The efficacy of cell-free gene expression (CFE) has been considerably improved in the last decade. As a consequence, CFE systems have now the capacity to express DNAs composed of tens of genes encoding for complex self-assembly processes. A recent example is a demonstration that infectious bacteriophages can be synthesized in one-pot CFE reactions from their genomes. This landmark result opens new perspectives for producing in vitro large biological systems from natural or synthetic DNA. In this article, we review the recent progress in the synthesis and self-assembly of viruses in one-pot CFE reactions, primarily covering bacteriophages. We discuss the advantages and potential of producing virus-like particles and phages in CFE systems for biomedical applications. Because they are the most abundant and diverse life forms on Earth, dynamically synthesizing whole or parts of bacteriophages in test tubes could facilitate uncovering novel biological functions and exploiting their self-assembly properties for material sciences applications.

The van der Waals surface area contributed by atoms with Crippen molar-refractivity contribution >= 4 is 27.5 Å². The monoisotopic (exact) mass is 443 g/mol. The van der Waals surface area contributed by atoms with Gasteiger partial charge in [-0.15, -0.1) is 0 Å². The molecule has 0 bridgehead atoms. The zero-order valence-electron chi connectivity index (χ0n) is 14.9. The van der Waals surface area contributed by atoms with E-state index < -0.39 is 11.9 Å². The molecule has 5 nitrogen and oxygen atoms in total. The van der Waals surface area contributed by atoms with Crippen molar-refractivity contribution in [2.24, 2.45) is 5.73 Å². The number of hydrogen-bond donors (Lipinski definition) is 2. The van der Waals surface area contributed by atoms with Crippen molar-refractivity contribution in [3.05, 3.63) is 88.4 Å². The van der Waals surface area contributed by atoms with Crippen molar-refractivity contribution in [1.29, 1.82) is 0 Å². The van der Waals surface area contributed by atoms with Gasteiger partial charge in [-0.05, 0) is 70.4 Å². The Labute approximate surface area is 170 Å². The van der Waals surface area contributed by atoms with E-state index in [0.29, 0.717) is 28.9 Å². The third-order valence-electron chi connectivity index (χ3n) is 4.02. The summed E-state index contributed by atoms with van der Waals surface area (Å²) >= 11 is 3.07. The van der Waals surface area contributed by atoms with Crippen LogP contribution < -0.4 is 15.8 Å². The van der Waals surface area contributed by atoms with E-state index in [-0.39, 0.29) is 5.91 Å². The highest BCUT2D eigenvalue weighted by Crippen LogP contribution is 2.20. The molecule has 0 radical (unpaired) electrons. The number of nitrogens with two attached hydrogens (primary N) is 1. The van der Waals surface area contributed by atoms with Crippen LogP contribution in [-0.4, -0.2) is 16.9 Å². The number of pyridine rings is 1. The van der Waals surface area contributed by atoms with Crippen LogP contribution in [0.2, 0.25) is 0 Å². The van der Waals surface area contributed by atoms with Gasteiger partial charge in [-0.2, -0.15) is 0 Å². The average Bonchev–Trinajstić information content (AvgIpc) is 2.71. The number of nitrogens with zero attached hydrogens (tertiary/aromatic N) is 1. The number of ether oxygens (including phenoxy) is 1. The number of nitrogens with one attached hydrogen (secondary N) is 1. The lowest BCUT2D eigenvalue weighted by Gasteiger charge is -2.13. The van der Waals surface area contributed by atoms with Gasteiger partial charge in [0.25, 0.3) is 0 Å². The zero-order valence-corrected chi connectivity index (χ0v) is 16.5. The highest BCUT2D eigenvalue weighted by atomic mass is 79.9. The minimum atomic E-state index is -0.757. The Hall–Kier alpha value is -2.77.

Bibliographical noteFunding Information:
This material is based upon work supported by the Human Frontier Science Program (research grant RGP0037/2015 ) and the NSF grant EF-1934496 .
© 2021 Elsevier Ltd
- Cell-free expression
- Virus-like particles